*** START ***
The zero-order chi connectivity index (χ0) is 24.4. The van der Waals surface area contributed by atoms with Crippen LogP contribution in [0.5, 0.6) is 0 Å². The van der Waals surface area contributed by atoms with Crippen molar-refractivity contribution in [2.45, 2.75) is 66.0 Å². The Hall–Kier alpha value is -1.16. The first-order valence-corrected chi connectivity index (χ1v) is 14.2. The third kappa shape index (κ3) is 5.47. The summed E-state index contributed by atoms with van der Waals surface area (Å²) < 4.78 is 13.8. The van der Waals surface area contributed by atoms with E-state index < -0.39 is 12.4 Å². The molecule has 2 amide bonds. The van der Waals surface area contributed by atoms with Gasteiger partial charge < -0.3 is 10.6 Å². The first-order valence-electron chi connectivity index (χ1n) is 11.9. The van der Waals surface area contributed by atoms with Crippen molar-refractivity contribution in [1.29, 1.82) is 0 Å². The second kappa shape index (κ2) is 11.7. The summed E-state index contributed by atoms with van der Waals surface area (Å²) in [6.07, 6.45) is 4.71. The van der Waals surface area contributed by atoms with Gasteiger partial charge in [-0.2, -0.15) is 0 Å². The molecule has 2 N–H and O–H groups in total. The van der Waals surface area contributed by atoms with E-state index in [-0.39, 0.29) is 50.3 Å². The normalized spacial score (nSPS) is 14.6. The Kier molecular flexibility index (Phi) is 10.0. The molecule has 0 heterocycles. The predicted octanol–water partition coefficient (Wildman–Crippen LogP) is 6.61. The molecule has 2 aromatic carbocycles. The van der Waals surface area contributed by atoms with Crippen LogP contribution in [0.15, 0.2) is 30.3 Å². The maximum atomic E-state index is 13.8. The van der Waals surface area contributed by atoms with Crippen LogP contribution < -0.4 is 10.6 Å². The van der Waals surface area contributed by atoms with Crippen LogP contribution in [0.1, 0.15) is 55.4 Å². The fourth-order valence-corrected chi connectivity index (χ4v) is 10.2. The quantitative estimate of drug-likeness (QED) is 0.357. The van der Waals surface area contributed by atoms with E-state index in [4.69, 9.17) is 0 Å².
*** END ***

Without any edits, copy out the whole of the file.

The zero-order chi connectivity index (χ0) is 24.4. The van der Waals surface area contributed by atoms with Crippen LogP contribution in [0.5, 0.6) is 0 Å². The van der Waals surface area contributed by atoms with Crippen molar-refractivity contribution in [2.45, 2.75) is 66.0 Å². The Hall–Kier alpha value is -1.16. The first-order valence-corrected chi connectivity index (χ1v) is 14.2. The third kappa shape index (κ3) is 5.47. The summed E-state index contributed by atoms with van der Waals surface area (Å²) < 4.78 is 13.8. The van der Waals surface area contributed by atoms with E-state index < -0.39 is 12.4 Å². The molecule has 2 amide bonds. The van der Waals surface area contributed by atoms with Gasteiger partial charge < -0.3 is 10.6 Å². The first-order valence-electron chi connectivity index (χ1n) is 11.9. The van der Waals surface area contributed by atoms with Crippen molar-refractivity contribution in [1.29, 1.82) is 0 Å². The second kappa shape index (κ2) is 11.7. The summed E-state index contributed by atoms with van der Waals surface area (Å²) in [6.07, 6.45) is 4.71. The van der Waals surface area contributed by atoms with Gasteiger partial charge in [-0.2, -0.15) is 0 Å². The molecule has 2 N–H and O–H groups in total. The van der Waals surface area contributed by atoms with E-state index in [-0.39, 0.29) is 50.3 Å². The normalized spacial score (nSPS) is 14.6. The Kier molecular flexibility index (Phi) is 10.0. The molecule has 0 heterocycles. The predicted octanol–water partition coefficient (Wildman–Crippen LogP) is 6.61. The molecule has 2 aromatic carbocycles. The van der Waals surface area contributed by atoms with Crippen LogP contribution in [0.15, 0.2) is 30.3 Å². The maximum atomic E-state index is 13.8. The van der Waals surface area contributed by atoms with Crippen LogP contribution < -0.4 is 10.6 Å². The van der Waals surface area contributed by atoms with Crippen LogP contribution in [0.1, 0.15) is 55.4 Å². The fourth-order valence-corrected chi connectivity index (χ4v) is 10.2. The quantitative estimate of drug-likeness (QED) is 0.357. The van der Waals surface area contributed by atoms with E-state index in [4.69, 9.17) is 0 Å².